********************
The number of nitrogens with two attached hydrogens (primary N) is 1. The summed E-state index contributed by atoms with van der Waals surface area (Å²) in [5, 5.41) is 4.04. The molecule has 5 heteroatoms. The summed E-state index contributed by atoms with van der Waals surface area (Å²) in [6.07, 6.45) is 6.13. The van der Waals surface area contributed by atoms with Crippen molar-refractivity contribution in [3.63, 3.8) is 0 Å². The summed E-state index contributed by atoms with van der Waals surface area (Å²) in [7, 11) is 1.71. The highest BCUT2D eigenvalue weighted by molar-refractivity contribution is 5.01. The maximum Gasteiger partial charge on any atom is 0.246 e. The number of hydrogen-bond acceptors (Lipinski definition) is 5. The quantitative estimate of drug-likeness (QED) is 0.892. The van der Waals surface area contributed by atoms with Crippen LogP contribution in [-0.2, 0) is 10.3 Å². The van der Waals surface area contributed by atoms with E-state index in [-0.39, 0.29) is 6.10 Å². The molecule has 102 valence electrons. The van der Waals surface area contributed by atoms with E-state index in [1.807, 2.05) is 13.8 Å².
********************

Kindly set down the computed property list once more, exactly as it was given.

The number of nitrogens with two attached hydrogens (primary N) is 1. The summed E-state index contributed by atoms with van der Waals surface area (Å²) in [5, 5.41) is 4.04. The molecule has 5 heteroatoms. The summed E-state index contributed by atoms with van der Waals surface area (Å²) in [6.07, 6.45) is 6.13. The van der Waals surface area contributed by atoms with Crippen molar-refractivity contribution in [3.63, 3.8) is 0 Å². The summed E-state index contributed by atoms with van der Waals surface area (Å²) in [7, 11) is 1.71. The highest BCUT2D eigenvalue weighted by molar-refractivity contribution is 5.01. The maximum Gasteiger partial charge on any atom is 0.246 e. The number of hydrogen-bond acceptors (Lipinski definition) is 5. The quantitative estimate of drug-likeness (QED) is 0.892. The van der Waals surface area contributed by atoms with Crippen LogP contribution in [-0.2, 0) is 10.3 Å². The van der Waals surface area contributed by atoms with E-state index in [-0.39, 0.29) is 6.10 Å². The molecule has 102 valence electrons. The van der Waals surface area contributed by atoms with E-state index in [1.807, 2.05) is 13.8 Å².